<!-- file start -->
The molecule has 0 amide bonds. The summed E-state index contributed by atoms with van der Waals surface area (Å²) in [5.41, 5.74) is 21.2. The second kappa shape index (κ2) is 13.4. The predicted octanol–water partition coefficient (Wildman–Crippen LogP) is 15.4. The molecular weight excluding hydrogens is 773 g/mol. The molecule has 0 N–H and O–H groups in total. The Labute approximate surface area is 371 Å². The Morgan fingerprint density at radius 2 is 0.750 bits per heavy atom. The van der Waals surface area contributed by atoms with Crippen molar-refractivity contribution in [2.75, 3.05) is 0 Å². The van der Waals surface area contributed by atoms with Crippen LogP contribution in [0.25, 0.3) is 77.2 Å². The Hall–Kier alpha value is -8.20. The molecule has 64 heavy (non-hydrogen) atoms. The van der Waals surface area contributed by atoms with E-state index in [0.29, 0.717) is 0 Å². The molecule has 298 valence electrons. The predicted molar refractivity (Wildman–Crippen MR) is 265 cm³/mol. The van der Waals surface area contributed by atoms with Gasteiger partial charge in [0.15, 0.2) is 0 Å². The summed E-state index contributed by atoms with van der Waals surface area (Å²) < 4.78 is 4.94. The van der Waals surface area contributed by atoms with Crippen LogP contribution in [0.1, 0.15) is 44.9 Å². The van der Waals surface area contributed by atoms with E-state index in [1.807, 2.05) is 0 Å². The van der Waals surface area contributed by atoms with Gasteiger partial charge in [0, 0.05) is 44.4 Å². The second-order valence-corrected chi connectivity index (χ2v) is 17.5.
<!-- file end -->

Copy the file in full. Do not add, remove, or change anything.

The molecule has 0 amide bonds. The summed E-state index contributed by atoms with van der Waals surface area (Å²) in [5.41, 5.74) is 21.2. The second kappa shape index (κ2) is 13.4. The predicted octanol–water partition coefficient (Wildman–Crippen LogP) is 15.4. The molecular weight excluding hydrogens is 773 g/mol. The molecule has 0 N–H and O–H groups in total. The Labute approximate surface area is 371 Å². The Morgan fingerprint density at radius 2 is 0.750 bits per heavy atom. The van der Waals surface area contributed by atoms with Crippen molar-refractivity contribution in [2.75, 3.05) is 0 Å². The van der Waals surface area contributed by atoms with Crippen LogP contribution in [0.25, 0.3) is 77.2 Å². The Hall–Kier alpha value is -8.20. The molecule has 64 heavy (non-hydrogen) atoms. The van der Waals surface area contributed by atoms with E-state index in [0.29, 0.717) is 0 Å². The molecule has 298 valence electrons. The predicted molar refractivity (Wildman–Crippen MR) is 265 cm³/mol. The van der Waals surface area contributed by atoms with Gasteiger partial charge in [0.15, 0.2) is 0 Å². The summed E-state index contributed by atoms with van der Waals surface area (Å²) < 4.78 is 4.94. The van der Waals surface area contributed by atoms with Crippen LogP contribution in [0.1, 0.15) is 44.9 Å². The van der Waals surface area contributed by atoms with E-state index in [1.807, 2.05) is 0 Å². The van der Waals surface area contributed by atoms with Gasteiger partial charge in [0, 0.05) is 44.4 Å². The second-order valence-corrected chi connectivity index (χ2v) is 17.5.